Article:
0
Correspondence |

Timing of Repair of Bile Duct Injuries Associated With Laparoscopic Cholecystectomy

Gennaro Nuzzo, MD; Felice Giuliante, MD; Ivo Giovannini, MD
Arch Surg. 2011;146(1):117. doi:10.1001/archsurg.2010.290.
Text Size: A A A
Published online

Extract

We read with great interest the article by Sahajpal et al1 on laparoscopic cholecystectomy–associated bile duct injuries (LC-BDIs). It conveys a wise message that early repair (≤72 hours after LC-BDI) and late repair (>6 weeks after LC-BDI) offer the best outcomes. A minor comment is that an interval between 0 and 72 hours after LC-BDI has an unclear meaning: 0 hours suggests intraoperative repair, which was never performed. Most important, within the intermediate timing of repair (from 72 hours to 6 weeks after LC-BDI), a critical distinction should be made between the presence of a clean surgical field (ie, complete common bile duct stenosis with obstructive jaundice, without bile spillage) and a field that is inflamed or infected by bile. We believe that in the former case, surgical repair would occur in an ideal condition within 2 weeks following LC-BDI, even facilitated by the biliary dilation caused by obstruction. Of note, this ideal condition may dismally be turned into biliary peritonitis by unsuccessful nonsurgical attempts at bile duct recanalization. Conversely, in an inflamed or infected field, repair is less smooth because of edema, friability of tissues, and bleeding.2 Our policy is to resolve biliary peritonitis percutaneously or by laparoscopy or laparotomy without approaching the subhepatic area except to position drainages, postponing repair after complete recovery from sepsis. Finally, Sahajpal and colleagues correctly highlight the importance of early LC-BDI repair in specialized multidisciplinary centers.3 In reality, however, referral is still often delayed, LC-BDI is compounded by unsuccessful treatments, and there are still suboptimal opportunities for early repairs.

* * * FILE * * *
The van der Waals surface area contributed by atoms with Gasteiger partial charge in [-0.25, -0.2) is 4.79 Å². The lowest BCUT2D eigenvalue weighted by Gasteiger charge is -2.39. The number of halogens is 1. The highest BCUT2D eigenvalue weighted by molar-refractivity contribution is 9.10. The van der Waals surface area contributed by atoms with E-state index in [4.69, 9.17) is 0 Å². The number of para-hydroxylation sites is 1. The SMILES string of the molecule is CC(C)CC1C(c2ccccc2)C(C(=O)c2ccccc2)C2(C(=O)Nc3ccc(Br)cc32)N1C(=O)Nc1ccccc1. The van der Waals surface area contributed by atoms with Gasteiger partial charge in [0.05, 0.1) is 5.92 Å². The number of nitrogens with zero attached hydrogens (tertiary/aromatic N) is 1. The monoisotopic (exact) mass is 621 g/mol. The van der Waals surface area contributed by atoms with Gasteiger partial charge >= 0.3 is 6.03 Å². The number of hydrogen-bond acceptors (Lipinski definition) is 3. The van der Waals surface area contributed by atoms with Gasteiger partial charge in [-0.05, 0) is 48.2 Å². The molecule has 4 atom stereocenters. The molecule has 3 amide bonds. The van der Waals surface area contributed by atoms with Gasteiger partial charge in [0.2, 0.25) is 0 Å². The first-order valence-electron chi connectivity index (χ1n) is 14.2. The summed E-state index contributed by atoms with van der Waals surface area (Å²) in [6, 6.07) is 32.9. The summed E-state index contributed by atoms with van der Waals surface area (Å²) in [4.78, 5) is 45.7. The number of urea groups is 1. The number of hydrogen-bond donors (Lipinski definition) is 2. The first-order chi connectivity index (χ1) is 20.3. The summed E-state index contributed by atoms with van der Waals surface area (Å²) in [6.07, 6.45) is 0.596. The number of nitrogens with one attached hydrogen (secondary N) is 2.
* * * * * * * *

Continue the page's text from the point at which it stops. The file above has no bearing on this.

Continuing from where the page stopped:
Sign In to Access Full Content

Don't have Access?

Register and get free email Table of Contents alerts, saved searches, PowerPoint downloads, CME quizzes, and more

Subscribe for full-text access to content from 1998 forward and a host of useful features

Activate your current subscription (AMA members and current subscribers)

Purchase Online Access to this article for 24 hours

First Page Preview

View Large
/>
First page PDF preview

Figures

Tables

References

Correspondence

January 1, 2011
Alice C. Wei, MD, MSc, FRCSC
Arch Surg. 2011;146(1):117-118. doi:10.1001/archsurg.2010.291.
CME
Meets CME requirements for:
Browse CME for all U.S. States
Accreditation Information
The American Medical Association is accredited by the Accreditation Council for Continuing Medical Education to provide continuing medical education for physicians. The AMA designates this journal-based CME activity for a maximum of 1 AMA PRA Category 1 CreditTM per course. Physicians should claim only the credit commensurate with the extent of their participation in the activity. Physicians who complete the CME course and score at least 80% correct on the quiz are eligible for AMA PRA Category 1 CreditTM.
Note: You must get at least of the answers correct to pass this quiz.
You have not filled in all the answers to complete this quiz
The following questions were not answered:
Sorry, you have unsuccessfully completed this CME quiz with a score of
The following questions were not answered correctly:
Commitment to Change (optional):
Indicate what change(s) you will implement in your practice, if any, based on this CME course.
Your quiz results:
The filled radio buttons indicate your responses. The preferred responses are highlighted
For CME Course: A Proposed Model for Initial Assessment and Management of Acute Heart Failure Syndromes
Indicate what changes(s) you will implement in your practice, if any, based on this CME course.
NOTE:
Citing articles are presented as examples only. In non-demo SCM6 implementation, integration with CrossRef’s "Cited By" API will populate this tab (http://www.crossref.org/citedby.html).
Submit a Comment

Multimedia

Some tools below are only available to our subscribers or users with an online account.

Sign In to Access Full Content

Related Content

Customize your page view by dragging & repositioning the boxes below.

Articles Related By Topic
Related Topics
PubMed Articles
Jobs
brightcove.createExperiences();